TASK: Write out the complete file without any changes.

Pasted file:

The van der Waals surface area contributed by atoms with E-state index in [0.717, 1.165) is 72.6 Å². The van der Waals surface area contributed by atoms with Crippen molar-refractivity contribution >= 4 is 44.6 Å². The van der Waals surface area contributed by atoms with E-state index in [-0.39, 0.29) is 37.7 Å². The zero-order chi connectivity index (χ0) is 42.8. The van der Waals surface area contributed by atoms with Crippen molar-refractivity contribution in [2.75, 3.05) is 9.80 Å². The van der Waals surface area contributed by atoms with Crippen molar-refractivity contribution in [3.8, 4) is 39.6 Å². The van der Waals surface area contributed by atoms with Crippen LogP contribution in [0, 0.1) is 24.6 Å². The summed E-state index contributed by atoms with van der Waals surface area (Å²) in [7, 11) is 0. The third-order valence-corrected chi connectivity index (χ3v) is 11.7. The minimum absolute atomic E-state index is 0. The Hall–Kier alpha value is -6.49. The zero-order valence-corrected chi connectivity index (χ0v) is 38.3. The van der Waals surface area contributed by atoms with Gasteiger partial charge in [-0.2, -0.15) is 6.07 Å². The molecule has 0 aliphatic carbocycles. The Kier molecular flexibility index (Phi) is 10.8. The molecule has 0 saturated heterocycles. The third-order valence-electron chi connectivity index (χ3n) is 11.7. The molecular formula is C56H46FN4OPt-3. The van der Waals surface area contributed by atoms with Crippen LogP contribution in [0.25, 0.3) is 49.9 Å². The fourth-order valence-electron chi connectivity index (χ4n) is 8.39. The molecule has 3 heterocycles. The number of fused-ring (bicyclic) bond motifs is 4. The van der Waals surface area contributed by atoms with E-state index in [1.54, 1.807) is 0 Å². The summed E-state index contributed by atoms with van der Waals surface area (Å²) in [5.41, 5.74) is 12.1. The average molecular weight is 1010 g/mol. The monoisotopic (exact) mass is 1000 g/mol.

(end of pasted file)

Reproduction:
The van der Waals surface area contributed by atoms with E-state index in [0.717, 1.165) is 72.6 Å². The van der Waals surface area contributed by atoms with Crippen molar-refractivity contribution >= 4 is 44.6 Å². The van der Waals surface area contributed by atoms with E-state index in [-0.39, 0.29) is 37.7 Å². The zero-order chi connectivity index (χ0) is 42.8. The van der Waals surface area contributed by atoms with Crippen molar-refractivity contribution in [2.75, 3.05) is 9.80 Å². The van der Waals surface area contributed by atoms with Crippen molar-refractivity contribution in [3.8, 4) is 39.6 Å². The van der Waals surface area contributed by atoms with Crippen LogP contribution in [0, 0.1) is 24.6 Å². The summed E-state index contributed by atoms with van der Waals surface area (Å²) in [7, 11) is 0. The third-order valence-corrected chi connectivity index (χ3v) is 11.7. The minimum absolute atomic E-state index is 0. The Hall–Kier alpha value is -6.49. The zero-order valence-corrected chi connectivity index (χ0v) is 38.3. The van der Waals surface area contributed by atoms with Gasteiger partial charge in [-0.2, -0.15) is 6.07 Å². The molecule has 0 aliphatic carbocycles. The Kier molecular flexibility index (Phi) is 10.8. The molecule has 0 saturated heterocycles. The third-order valence-electron chi connectivity index (χ3n) is 11.7. The molecular formula is C56H46FN4OPt-3. The van der Waals surface area contributed by atoms with Crippen LogP contribution in [0.25, 0.3) is 49.9 Å². The fourth-order valence-electron chi connectivity index (χ4n) is 8.39. The molecule has 3 heterocycles. The number of fused-ring (bicyclic) bond motifs is 4. The van der Waals surface area contributed by atoms with E-state index in [1.54, 1.807) is 0 Å². The summed E-state index contributed by atoms with van der Waals surface area (Å²) in [5.41, 5.74) is 12.1. The average molecular weight is 1010 g/mol. The monoisotopic (exact) mass is 1000 g/mol.